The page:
By Joe Jackson
It’s again late September and our Aumentum community of government partners has convened for our annual SYNERGY Aumentum User Groups Conference. This year we’re in hot and humid Ft. Lauderdale, Florida, a warm soft salty breeze wafting over the conference. Here in our conference hotel, the Westin, it’s as if we’re on a giant ship sailing along with the Atlantic current, similar to the chartered course our Thomson Reuters team has set with our many government customers sailing along a technology journey together.
Partnering and journey: these are the two themes covered today during our opening conference session. We understand very well that a technology implementation requires a strong partnership between the government and a technology solution provider. Additionally, we appreciate that an introduction of a new information system is really about a process and often times represents a cultural shift for our government partners.
In my address this morning, I used the Tarrant Appraisal District as an example of a partnership journey. Tarrant replaced a 30 year old COBOL system with Aumentum Valuation, and for a year have been live. This implementation included transforming their processes and procedures in radical ways. We appreciate that this change was not easy, and also recognize that the journey is far from over.
Tarrant’s go-live is an important moment in not only their journey, but the journey of all of our customers. Using the ship metaphor, this represent a departure from the days of custom-configured applications. I spoke this morning, as I did last year, about our commitment to developing a single source code for the Aumentum technology platform. This effort – to streamline the underlying code base for all of our customers now and into the future – puts us all on a common technology course.
Benefits of a single source code will improve our ability to more quickly and efficiently implement Aumentum for our government partners. Importantly, it will navigate us to a point that allows our system to be even more stable, testable, focused, and manageable for all of our customers. Importantly, it will also mean we can continuously improve technology without having to go through new implementations.
Axel Threlfall, Reuters Editor-at-Large, was with us this morning and led a provocative discussion with Tajel Shah, Deputy Director for the City and County of San Francisco on stage with Dilraj Kahai, Managing Partner for 21 Tech –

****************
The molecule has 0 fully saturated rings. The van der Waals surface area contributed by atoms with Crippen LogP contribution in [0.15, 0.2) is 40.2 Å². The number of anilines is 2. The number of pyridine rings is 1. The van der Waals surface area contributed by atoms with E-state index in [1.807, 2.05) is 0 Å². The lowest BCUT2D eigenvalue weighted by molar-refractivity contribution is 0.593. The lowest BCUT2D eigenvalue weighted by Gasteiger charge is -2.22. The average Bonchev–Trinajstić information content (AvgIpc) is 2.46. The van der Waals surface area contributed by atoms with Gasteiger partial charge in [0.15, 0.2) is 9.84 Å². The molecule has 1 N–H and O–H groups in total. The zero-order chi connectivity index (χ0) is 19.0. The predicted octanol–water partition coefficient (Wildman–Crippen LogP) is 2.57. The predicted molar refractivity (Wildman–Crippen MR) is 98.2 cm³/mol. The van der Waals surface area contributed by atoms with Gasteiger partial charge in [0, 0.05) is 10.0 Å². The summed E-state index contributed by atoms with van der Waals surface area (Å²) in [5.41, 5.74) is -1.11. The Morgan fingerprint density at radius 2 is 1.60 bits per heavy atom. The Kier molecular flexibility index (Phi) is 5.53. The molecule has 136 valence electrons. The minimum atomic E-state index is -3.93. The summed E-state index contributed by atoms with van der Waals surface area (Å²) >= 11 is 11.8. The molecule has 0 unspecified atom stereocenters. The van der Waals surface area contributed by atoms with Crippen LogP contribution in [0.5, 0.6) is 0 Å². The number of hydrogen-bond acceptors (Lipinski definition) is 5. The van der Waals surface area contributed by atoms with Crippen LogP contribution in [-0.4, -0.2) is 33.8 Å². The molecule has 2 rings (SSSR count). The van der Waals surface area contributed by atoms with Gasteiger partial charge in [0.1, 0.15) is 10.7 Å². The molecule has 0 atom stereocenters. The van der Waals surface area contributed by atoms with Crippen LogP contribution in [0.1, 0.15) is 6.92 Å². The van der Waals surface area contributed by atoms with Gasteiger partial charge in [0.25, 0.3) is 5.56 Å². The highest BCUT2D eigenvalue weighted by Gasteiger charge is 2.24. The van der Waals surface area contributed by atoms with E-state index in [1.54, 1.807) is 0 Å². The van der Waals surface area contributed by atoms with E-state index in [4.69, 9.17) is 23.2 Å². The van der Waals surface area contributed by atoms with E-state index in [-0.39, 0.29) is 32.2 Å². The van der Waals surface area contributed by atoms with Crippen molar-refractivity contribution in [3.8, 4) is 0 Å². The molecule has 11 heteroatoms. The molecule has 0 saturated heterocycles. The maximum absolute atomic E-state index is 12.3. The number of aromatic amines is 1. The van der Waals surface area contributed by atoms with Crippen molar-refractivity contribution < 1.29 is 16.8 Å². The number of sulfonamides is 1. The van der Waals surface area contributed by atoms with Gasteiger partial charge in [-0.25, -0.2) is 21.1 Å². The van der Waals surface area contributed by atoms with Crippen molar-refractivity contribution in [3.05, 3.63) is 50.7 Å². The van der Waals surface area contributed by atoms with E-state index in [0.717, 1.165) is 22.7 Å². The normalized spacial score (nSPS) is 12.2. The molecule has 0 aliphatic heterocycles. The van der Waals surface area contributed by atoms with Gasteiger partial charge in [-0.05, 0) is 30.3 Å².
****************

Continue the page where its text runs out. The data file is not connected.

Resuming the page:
a Aumentum Implementation Partner – and our own Sam Wilkins, Vice President for Professional Services. San Francisco had in a year implemented Aumentum to begin to phase out a payroll tax with a new gross business tax.
The crux of the discussion was how to jointly partner to successfully transform and implement a new technical system. Having a colleague in Axel Threlfall who is a journalist is great because he digs rights into the nitty-gritty: prodding and poking on what went well in the implementation; what didn’t go well; how would you recommend your partner change; how could you change. It was a refreshing and honest conversation – something I believe is truly needed in any partnership. Because let’s face it, every partnership, like every journey, will have sunny days but will encounter its own headwinds.
Tajel made a wise comment – a particularly important point, on the use of agile development in an implementation. The discussion had focused on how agile had been applied to incrementally roll out the new system. Such incremental improvements, she said, “Help people find positive change.” This makes perfect sense – it gives people the confidence in a large project that progress is being made and that the journey is worth it.
Okay so enough with these sailing metaphors already. We’re set for the real thing. We are all setting off on a real boat to take in some sun and some fun on the calm Florida waters. At the 2015 SYNERGY Aumentum user conference we both figuratively and quite literally together set sail.